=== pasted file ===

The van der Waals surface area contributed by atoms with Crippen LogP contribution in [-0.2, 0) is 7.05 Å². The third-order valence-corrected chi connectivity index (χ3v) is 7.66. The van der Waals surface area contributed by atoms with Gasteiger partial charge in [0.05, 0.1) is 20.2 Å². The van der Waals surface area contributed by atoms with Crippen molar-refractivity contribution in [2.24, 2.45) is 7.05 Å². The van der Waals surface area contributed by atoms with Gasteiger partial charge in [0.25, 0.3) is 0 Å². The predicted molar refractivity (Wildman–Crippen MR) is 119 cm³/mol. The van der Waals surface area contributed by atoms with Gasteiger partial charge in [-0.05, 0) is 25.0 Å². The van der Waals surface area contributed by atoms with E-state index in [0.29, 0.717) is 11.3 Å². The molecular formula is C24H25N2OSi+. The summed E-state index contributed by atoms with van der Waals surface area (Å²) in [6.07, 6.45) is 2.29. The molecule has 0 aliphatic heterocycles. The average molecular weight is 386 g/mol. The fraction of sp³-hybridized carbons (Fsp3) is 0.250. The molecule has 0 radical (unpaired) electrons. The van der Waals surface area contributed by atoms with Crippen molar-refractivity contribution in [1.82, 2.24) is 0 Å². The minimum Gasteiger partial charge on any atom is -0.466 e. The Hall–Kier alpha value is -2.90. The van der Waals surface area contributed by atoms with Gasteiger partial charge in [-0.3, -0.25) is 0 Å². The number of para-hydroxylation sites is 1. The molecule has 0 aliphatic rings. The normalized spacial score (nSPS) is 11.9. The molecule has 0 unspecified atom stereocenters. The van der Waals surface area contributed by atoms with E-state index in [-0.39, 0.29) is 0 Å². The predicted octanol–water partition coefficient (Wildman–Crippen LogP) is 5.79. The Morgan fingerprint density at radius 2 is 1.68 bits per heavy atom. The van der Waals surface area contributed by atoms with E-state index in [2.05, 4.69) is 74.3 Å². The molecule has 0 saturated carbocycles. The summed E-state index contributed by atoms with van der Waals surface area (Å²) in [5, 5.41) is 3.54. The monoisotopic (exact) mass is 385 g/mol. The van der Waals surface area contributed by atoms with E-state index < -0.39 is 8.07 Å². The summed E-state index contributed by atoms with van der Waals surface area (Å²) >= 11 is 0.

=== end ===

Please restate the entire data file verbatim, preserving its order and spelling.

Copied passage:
The van der Waals surface area contributed by atoms with Crippen LogP contribution in [-0.2, 0) is 7.05 Å². The third-order valence-corrected chi connectivity index (χ3v) is 7.66. The van der Waals surface area contributed by atoms with Gasteiger partial charge in [0.05, 0.1) is 20.2 Å². The van der Waals surface area contributed by atoms with Crippen molar-refractivity contribution in [2.24, 2.45) is 7.05 Å². The van der Waals surface area contributed by atoms with Gasteiger partial charge in [0.25, 0.3) is 0 Å². The predicted molar refractivity (Wildman–Crippen MR) is 119 cm³/mol. The van der Waals surface area contributed by atoms with Gasteiger partial charge in [-0.05, 0) is 25.0 Å². The van der Waals surface area contributed by atoms with E-state index in [0.29, 0.717) is 11.3 Å². The molecular formula is C24H25N2OSi+. The summed E-state index contributed by atoms with van der Waals surface area (Å²) in [6.07, 6.45) is 2.29. The molecule has 0 aliphatic heterocycles. The average molecular weight is 386 g/mol. The fraction of sp³-hybridized carbons (Fsp3) is 0.250. The molecule has 0 radical (unpaired) electrons. The van der Waals surface area contributed by atoms with Crippen molar-refractivity contribution in [1.82, 2.24) is 0 Å². The minimum Gasteiger partial charge on any atom is -0.466 e. The Hall–Kier alpha value is -2.90. The van der Waals surface area contributed by atoms with Gasteiger partial charge in [-0.3, -0.25) is 0 Å². The number of para-hydroxylation sites is 1. The molecule has 0 aliphatic rings. The normalized spacial score (nSPS) is 11.9. The molecule has 0 unspecified atom stereocenters. The van der Waals surface area contributed by atoms with E-state index in [-0.39, 0.29) is 0 Å². The predicted octanol–water partition coefficient (Wildman–Crippen LogP) is 5.79. The Morgan fingerprint density at radius 2 is 1.68 bits per heavy atom. The van der Waals surface area contributed by atoms with E-state index in [2.05, 4.69) is 74.3 Å². The molecule has 0 saturated carbocycles. The summed E-state index contributed by atoms with van der Waals surface area (Å²) in [5, 5.41) is 3.54. The monoisotopic (exact) mass is 385 g/mol. The van der Waals surface area contributed by atoms with E-state index < -0.39 is 8.07 Å². The summed E-state index contributed by atoms with van der Waals surface area (Å²) >= 11 is 0.